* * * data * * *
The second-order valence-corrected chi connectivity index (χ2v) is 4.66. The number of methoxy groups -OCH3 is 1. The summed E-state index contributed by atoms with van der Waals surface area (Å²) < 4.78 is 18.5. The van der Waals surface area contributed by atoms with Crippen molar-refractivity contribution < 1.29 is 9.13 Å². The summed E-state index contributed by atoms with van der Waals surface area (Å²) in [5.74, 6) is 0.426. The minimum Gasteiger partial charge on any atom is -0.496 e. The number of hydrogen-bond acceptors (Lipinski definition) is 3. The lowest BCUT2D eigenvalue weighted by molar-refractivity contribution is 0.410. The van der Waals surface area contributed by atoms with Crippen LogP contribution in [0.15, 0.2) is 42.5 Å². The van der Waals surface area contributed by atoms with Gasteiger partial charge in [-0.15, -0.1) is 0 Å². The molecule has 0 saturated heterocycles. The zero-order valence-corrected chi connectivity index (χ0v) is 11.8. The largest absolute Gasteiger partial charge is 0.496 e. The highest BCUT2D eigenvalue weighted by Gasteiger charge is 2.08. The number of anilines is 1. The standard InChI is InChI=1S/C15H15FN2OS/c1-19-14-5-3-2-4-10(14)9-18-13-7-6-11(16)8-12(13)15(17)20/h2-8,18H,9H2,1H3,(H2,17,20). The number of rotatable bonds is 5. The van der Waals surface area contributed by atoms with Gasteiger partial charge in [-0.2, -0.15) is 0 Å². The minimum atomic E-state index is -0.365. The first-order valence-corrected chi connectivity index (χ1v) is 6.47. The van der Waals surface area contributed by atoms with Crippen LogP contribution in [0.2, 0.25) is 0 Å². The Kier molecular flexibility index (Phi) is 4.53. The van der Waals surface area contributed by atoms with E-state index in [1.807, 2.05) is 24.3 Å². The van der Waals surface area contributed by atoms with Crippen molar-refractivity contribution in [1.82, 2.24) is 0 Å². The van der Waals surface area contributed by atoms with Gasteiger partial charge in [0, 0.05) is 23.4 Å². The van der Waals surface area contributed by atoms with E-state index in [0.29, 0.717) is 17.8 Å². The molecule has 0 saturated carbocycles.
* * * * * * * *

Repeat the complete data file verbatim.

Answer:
The second-order valence-corrected chi connectivity index (χ2v) is 4.66. The number of methoxy groups -OCH3 is 1. The summed E-state index contributed by atoms with van der Waals surface area (Å²) < 4.78 is 18.5. The van der Waals surface area contributed by atoms with Crippen molar-refractivity contribution < 1.29 is 9.13 Å². The summed E-state index contributed by atoms with van der Waals surface area (Å²) in [5.74, 6) is 0.426. The minimum Gasteiger partial charge on any atom is -0.496 e. The number of hydrogen-bond acceptors (Lipinski definition) is 3. The lowest BCUT2D eigenvalue weighted by molar-refractivity contribution is 0.410. The van der Waals surface area contributed by atoms with Crippen LogP contribution in [0.15, 0.2) is 42.5 Å². The van der Waals surface area contributed by atoms with Gasteiger partial charge in [-0.15, -0.1) is 0 Å². The molecule has 0 saturated heterocycles. The zero-order valence-corrected chi connectivity index (χ0v) is 11.8. The largest absolute Gasteiger partial charge is 0.496 e. The highest BCUT2D eigenvalue weighted by Gasteiger charge is 2.08. The number of anilines is 1. The standard InChI is InChI=1S/C15H15FN2OS/c1-19-14-5-3-2-4-10(14)9-18-13-7-6-11(16)8-12(13)15(17)20/h2-8,18H,9H2,1H3,(H2,17,20). The number of rotatable bonds is 5. The van der Waals surface area contributed by atoms with Gasteiger partial charge in [-0.2, -0.15) is 0 Å². The minimum atomic E-state index is -0.365. The first-order valence-corrected chi connectivity index (χ1v) is 6.47. The van der Waals surface area contributed by atoms with Crippen LogP contribution in [0.2, 0.25) is 0 Å². The Kier molecular flexibility index (Phi) is 4.53. The van der Waals surface area contributed by atoms with E-state index in [1.807, 2.05) is 24.3 Å². The van der Waals surface area contributed by atoms with Crippen molar-refractivity contribution in [1.82, 2.24) is 0 Å². The van der Waals surface area contributed by atoms with Gasteiger partial charge in [0, 0.05) is 23.4 Å². The van der Waals surface area contributed by atoms with E-state index in [0.29, 0.717) is 17.8 Å². The molecule has 0 saturated carbocycles.